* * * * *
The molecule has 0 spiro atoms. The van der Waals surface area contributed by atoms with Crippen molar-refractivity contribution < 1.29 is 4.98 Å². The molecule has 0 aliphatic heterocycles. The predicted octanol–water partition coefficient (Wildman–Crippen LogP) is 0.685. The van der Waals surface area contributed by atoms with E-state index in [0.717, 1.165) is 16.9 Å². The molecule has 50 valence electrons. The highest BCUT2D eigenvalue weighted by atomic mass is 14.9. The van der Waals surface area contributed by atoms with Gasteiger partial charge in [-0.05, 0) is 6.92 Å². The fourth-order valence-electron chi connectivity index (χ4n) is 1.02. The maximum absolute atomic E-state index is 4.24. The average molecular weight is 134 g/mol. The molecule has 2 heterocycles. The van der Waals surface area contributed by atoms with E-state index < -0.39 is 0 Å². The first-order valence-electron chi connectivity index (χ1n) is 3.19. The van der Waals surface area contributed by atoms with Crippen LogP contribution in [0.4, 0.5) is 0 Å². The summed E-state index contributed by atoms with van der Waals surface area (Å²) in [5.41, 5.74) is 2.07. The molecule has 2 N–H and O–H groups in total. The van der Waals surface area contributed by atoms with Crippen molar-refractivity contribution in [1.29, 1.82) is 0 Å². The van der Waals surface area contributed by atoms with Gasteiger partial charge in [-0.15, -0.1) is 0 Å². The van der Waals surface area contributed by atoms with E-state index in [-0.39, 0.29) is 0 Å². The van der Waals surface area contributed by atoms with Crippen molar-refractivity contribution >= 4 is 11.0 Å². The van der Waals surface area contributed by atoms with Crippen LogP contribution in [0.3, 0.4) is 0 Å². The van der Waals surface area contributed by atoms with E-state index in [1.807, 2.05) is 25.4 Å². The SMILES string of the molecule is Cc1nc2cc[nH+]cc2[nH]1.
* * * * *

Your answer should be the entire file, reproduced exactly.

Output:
The molecule has 0 spiro atoms. The van der Waals surface area contributed by atoms with Crippen molar-refractivity contribution < 1.29 is 4.98 Å². The molecule has 0 aliphatic heterocycles. The predicted octanol–water partition coefficient (Wildman–Crippen LogP) is 0.685. The van der Waals surface area contributed by atoms with E-state index in [0.717, 1.165) is 16.9 Å². The molecule has 50 valence electrons. The highest BCUT2D eigenvalue weighted by atomic mass is 14.9. The van der Waals surface area contributed by atoms with Gasteiger partial charge in [-0.05, 0) is 6.92 Å². The fourth-order valence-electron chi connectivity index (χ4n) is 1.02. The maximum absolute atomic E-state index is 4.24. The average molecular weight is 134 g/mol. The molecule has 2 heterocycles. The van der Waals surface area contributed by atoms with E-state index < -0.39 is 0 Å². The first-order valence-electron chi connectivity index (χ1n) is 3.19. The van der Waals surface area contributed by atoms with Crippen LogP contribution in [0.4, 0.5) is 0 Å². The summed E-state index contributed by atoms with van der Waals surface area (Å²) in [5.41, 5.74) is 2.07. The molecule has 2 N–H and O–H groups in total. The van der Waals surface area contributed by atoms with Crippen molar-refractivity contribution in [1.29, 1.82) is 0 Å². The van der Waals surface area contributed by atoms with Gasteiger partial charge in [-0.15, -0.1) is 0 Å². The van der Waals surface area contributed by atoms with E-state index in [-0.39, 0.29) is 0 Å². The van der Waals surface area contributed by atoms with Crippen molar-refractivity contribution >= 4 is 11.0 Å². The van der Waals surface area contributed by atoms with Crippen LogP contribution in [0.3, 0.4) is 0 Å². The van der Waals surface area contributed by atoms with E-state index in [1.807, 2.05) is 25.4 Å². The SMILES string of the molecule is Cc1nc2cc[nH+]cc2[nH]1.